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Nominal GDP vs Real GDP

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Nominal GDP is found by multiplying the quantity of each good produced by its price, and adding these sums. Thus we have:
2002: 10 +40 = 50
2003(case1): 15 +80 = 95
2003 (case2): 15+80 = 95
2003 (Case 3): 22.50+160=182.50

In 2002, the base year, nominal and real GDP are the same by definition. In the following year, the real GDP is found by using prices from the base year with quantities from each case. For example, for case 1 the real GDP would be:
10 x $1 + 20 x $2 = $50. Because the prices of coffee and milk increased from year 1 to year 2 while the quantities produced remained the same, the nominal GDP increased while the real GDP did not.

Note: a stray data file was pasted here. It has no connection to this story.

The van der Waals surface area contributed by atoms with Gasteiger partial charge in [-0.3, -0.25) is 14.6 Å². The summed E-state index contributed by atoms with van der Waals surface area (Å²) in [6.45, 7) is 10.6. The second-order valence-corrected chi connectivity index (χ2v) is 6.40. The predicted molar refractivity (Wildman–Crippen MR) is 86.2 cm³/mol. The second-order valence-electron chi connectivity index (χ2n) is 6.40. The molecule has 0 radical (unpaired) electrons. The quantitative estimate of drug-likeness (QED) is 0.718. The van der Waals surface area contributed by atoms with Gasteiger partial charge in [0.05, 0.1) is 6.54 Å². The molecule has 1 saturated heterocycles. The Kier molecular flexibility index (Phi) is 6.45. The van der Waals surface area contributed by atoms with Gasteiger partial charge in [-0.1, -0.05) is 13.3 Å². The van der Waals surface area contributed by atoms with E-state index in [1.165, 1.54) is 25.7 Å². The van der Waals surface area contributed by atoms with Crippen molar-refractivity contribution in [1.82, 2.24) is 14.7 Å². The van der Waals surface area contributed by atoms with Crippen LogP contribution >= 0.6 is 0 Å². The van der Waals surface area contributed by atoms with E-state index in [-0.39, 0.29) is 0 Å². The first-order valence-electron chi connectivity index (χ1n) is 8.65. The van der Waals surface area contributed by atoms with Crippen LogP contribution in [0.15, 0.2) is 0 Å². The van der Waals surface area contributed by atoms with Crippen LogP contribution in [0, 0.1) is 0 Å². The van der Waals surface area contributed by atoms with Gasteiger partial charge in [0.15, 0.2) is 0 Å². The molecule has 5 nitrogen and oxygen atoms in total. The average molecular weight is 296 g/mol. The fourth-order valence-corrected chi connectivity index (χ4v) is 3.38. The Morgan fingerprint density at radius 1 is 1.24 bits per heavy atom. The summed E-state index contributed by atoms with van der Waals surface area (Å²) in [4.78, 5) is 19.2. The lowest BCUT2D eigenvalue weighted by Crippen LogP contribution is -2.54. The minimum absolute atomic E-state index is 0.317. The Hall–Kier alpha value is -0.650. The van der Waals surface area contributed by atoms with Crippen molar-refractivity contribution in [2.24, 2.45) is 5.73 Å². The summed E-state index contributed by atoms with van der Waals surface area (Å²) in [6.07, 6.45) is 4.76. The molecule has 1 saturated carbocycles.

Transfer payments are not counted when calculating GDP. This is because they are merely a transfer of funds, and do ...

Solution Summary

Nominal GDP is assessed; transfer payments and the multiplier

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Reason Nominal GDP is greater than the Real GDP

Visit the Bureau of Economic Analysis Web site, http://www.bea.gov, and access the BEA interactively by selecting National Income and Product Account Tables. Select Frequently Requested NIPA Tables, and use Tables 1.1 and 1.2 to identify the GDP (nominal GDP) and real GDP for the past four quarters. Why was nominal GDP greater than real GDP in each of those quarters? What were the percentage changes in nominal GDP and real GDP for the most recent quarter? What accounts for the difference?

Reason for Nominal GDP is greater than the Real GDP

Reason for differences

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